If Kent is the garden of England, then Hereford and Worcester are its orchard. An ideal time to visit is when trees are in blossom and bees on pollination service ensure the area’s cider makers stay busy.
Schools used to close during harvest time to allow hundreds of children to pick the fruit. In the 1980s, a short blossom drive was planned through through the Vale of Evesham, which has grown to include new orchards and the clutch of lovely villages where the River Avon has left the land perfect for horticulture.
Pershore was named a “Gem Town” in the 1960s. Half a century on, it remains one of Britain’s loveliest towns, where streets are lined with glorious historic buildings. Pershore is worth a visit for these buildings alone. However, it’s also worth a visit to see the remains of a monastic abbey.
Neil wants to take us to the Market Square, too. There you’ll find the magnificent timber Round House. Guaranteed to have you reaching for your camera, it is rather distinctive.
The Vale is a green delight – a rural wonderland of walks, villages and some of England’s prettiest towns.
Knitted Sandringham Estate
During lockdown, Margaret Seaman picked up her knitting needles and decided to knit an 18-feet-long model of Sandringham Estate, the Queen’s beloved Norfolk home.
Margaret, 92, made it a mission to raise funds for three local NHS hospitals.
After two years of knitting for 10 to 12 hours almost every day, Margaret completed her model of Sandringham Estate, along with the royal residence’s church, stables and museum.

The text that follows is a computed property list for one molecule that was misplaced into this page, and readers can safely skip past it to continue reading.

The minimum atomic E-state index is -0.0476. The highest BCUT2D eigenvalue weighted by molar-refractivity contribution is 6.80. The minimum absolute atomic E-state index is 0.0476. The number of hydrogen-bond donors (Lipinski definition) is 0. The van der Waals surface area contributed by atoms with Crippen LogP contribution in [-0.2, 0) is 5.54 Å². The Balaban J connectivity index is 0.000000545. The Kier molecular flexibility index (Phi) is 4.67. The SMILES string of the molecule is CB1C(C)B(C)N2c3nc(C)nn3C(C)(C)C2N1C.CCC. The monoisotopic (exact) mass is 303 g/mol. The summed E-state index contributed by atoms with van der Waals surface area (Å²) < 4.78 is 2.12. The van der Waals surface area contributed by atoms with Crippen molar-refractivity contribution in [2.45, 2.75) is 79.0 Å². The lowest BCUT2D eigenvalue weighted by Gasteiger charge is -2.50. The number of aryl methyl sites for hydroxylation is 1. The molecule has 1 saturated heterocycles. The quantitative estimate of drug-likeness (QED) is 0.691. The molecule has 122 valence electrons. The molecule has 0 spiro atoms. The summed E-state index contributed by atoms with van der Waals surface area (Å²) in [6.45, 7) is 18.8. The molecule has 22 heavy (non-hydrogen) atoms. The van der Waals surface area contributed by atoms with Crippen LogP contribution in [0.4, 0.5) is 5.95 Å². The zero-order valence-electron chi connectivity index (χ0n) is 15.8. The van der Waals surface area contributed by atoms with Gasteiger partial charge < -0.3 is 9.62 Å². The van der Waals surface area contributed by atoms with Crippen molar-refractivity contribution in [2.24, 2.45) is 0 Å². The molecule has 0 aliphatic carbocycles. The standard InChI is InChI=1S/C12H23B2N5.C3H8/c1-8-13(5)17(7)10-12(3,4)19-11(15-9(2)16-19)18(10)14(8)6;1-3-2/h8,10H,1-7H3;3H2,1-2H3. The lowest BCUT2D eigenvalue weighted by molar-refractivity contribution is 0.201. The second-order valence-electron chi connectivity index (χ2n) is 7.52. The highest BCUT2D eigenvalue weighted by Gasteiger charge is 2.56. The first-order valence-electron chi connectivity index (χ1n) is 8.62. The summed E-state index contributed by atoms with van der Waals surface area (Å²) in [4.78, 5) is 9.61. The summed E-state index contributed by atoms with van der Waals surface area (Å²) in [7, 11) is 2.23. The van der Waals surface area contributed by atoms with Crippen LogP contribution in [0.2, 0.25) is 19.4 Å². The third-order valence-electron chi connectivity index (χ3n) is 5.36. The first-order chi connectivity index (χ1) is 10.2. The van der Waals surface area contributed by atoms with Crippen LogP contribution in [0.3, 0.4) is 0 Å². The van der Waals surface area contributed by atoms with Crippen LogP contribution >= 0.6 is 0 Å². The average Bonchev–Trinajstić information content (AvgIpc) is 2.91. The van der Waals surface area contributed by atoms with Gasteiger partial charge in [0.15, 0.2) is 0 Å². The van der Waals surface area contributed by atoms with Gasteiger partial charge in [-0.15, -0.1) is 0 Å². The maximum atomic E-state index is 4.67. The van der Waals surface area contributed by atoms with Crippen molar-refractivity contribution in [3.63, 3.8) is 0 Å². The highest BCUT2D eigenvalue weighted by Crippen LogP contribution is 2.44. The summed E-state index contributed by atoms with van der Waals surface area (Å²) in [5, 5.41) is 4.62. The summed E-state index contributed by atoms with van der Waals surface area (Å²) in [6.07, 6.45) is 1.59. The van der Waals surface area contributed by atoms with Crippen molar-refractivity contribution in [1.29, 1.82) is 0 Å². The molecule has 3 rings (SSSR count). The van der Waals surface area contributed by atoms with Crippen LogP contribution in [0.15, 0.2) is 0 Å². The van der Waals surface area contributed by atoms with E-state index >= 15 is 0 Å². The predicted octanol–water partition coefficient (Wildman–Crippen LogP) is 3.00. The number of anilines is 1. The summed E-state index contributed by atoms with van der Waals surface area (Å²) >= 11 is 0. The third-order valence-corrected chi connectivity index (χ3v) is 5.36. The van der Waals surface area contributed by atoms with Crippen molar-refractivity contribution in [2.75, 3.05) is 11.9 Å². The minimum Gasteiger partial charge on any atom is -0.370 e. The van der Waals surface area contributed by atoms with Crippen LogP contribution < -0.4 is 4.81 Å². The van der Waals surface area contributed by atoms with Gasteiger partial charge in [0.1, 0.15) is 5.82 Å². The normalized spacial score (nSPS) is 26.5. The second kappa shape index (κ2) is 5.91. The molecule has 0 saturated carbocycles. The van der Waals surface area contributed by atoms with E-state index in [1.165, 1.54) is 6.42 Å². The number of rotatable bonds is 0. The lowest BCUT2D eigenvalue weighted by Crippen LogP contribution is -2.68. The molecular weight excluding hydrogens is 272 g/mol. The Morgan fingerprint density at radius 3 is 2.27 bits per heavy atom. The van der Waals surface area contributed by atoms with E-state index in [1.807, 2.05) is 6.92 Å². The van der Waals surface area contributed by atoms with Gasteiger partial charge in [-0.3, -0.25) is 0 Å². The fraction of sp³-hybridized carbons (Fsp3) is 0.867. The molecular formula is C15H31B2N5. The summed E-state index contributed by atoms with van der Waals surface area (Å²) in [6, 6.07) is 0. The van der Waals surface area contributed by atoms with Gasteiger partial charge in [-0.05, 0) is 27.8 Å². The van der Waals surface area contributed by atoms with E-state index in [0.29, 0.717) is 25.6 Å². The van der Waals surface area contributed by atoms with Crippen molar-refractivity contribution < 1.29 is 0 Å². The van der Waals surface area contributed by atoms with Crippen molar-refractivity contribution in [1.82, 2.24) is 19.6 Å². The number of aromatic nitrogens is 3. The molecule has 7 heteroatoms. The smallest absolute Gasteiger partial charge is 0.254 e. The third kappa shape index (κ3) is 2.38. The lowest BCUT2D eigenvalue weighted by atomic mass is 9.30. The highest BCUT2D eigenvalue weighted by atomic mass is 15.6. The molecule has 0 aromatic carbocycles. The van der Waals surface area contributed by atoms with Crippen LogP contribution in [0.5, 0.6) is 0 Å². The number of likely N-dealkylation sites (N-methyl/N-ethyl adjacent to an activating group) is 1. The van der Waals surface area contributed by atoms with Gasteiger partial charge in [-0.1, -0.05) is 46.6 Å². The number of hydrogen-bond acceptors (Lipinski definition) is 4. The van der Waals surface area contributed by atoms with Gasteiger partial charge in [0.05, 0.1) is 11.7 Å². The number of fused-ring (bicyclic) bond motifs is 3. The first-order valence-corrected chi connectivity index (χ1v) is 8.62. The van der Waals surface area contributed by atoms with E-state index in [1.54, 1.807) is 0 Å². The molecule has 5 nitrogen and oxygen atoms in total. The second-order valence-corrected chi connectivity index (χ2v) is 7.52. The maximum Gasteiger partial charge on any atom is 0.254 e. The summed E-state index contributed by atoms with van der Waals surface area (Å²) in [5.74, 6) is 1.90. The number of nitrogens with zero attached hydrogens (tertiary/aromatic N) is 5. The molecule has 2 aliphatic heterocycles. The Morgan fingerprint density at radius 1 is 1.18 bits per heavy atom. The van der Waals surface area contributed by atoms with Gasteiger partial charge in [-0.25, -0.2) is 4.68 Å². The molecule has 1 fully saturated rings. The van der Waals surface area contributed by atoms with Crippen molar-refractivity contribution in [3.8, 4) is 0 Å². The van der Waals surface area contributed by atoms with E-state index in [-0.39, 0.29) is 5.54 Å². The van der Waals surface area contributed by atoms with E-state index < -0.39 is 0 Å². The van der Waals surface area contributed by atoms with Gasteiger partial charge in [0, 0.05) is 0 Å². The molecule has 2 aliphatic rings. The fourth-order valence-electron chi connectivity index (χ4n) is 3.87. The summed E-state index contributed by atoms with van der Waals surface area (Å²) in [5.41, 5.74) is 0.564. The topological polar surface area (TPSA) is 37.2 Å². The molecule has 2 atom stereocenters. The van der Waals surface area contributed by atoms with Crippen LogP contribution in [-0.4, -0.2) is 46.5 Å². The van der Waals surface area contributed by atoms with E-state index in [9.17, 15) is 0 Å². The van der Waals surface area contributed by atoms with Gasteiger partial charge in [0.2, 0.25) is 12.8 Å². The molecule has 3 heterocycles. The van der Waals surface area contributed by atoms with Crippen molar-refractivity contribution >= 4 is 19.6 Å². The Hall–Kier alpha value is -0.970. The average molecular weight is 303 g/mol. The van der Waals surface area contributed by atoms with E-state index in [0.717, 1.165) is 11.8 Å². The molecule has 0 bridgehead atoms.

The great-great-grandmother even knitted trees, flowers, visitors, staff and members of the Royal Family.
Janey Swanson finds out more in the magazine.
Treasure Your River
There’s nothing like an afternoon messing about on (or near) a river. But the last thing anyone wants to see when visiting a natural environment is a man-made mess.
Sadly, the jarring sight of a plastic cup or discarded bag bobbing on the water or cluttering the riverbank is becoming a common sight on UK waterways.
As well as being unsightly, litter in our rivers and streams adds to the problem of ocean plastic waste – in fact, 80% of the eight million tonnes of plastic that’s dumped into the sea each year makes its way to this final destination from waterways.
Treasure Your River was formed in 2021 to tackle the issue nationwide and raise awareness in a fun and engaging way.
Gillian Harvey chats to Jack Hodgkiss to find out more.
On May 21, 1932, thirty-four year old Amelia Earhart became the first woman to fly solo across the Atlantic Ocean.
The courageous pilot set off alone from Newfoundland, Canada, and approximately 15 hours later landed in a farmer’s field near Londonderry in Northern Ireland – landing herself a place in the history books.
Five years later, she was on target to achieve another accolade as the first female to circumnavigate the globe. Then disaster struck.
She and navigator Fred Noonan lost contact with support on the ground. Their plane disappeared somewhere over the Pacific Ocean and the wreckage was never found.
On the ninetieth anniversary of Amelia Earhart flying into the record books, Lorna Cowan finds out more.
Elsewhere in the May 21, 2022 issue, we have a collection of delicious vegetable recipes. Plus we have a crochet pattern to make a two-tone gilet.
We hope you enjoy it. Let us know what you think.
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